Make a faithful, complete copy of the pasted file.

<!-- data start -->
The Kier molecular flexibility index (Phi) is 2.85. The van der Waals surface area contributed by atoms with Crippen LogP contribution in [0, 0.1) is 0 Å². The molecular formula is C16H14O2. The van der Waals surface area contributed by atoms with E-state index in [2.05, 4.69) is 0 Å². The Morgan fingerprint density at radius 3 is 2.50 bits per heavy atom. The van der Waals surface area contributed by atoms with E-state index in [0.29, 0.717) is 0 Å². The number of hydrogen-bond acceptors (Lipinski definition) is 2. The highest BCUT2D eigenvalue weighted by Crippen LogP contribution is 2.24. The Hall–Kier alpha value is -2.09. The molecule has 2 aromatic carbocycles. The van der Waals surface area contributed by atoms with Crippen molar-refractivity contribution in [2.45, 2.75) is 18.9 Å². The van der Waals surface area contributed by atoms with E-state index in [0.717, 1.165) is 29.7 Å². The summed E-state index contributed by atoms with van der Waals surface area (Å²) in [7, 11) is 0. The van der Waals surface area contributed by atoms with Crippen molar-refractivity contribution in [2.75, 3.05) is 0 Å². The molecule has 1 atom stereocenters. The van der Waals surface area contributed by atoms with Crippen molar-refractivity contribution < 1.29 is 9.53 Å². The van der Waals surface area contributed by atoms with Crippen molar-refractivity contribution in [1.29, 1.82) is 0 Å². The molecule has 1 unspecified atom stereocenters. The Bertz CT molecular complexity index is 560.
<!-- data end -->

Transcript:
The Kier molecular flexibility index (Phi) is 2.85. The van der Waals surface area contributed by atoms with Crippen LogP contribution in [0, 0.1) is 0 Å². The molecular formula is C16H14O2. The van der Waals surface area contributed by atoms with E-state index in [2.05, 4.69) is 0 Å². The Morgan fingerprint density at radius 3 is 2.50 bits per heavy atom. The van der Waals surface area contributed by atoms with E-state index in [0.29, 0.717) is 0 Å². The number of hydrogen-bond acceptors (Lipinski definition) is 2. The highest BCUT2D eigenvalue weighted by Crippen LogP contribution is 2.24. The Hall–Kier alpha value is -2.09. The molecule has 2 aromatic carbocycles. The van der Waals surface area contributed by atoms with Crippen molar-refractivity contribution in [2.45, 2.75) is 18.9 Å². The van der Waals surface area contributed by atoms with E-state index in [0.717, 1.165) is 29.7 Å². The summed E-state index contributed by atoms with van der Waals surface area (Å²) in [7, 11) is 0. The van der Waals surface area contributed by atoms with Crippen molar-refractivity contribution in [2.75, 3.05) is 0 Å². The molecule has 1 atom stereocenters. The van der Waals surface area contributed by atoms with Crippen molar-refractivity contribution < 1.29 is 9.53 Å². The van der Waals surface area contributed by atoms with Crippen molar-refractivity contribution in [1.29, 1.82) is 0 Å². The molecule has 1 unspecified atom stereocenters. The Bertz CT molecular complexity index is 560.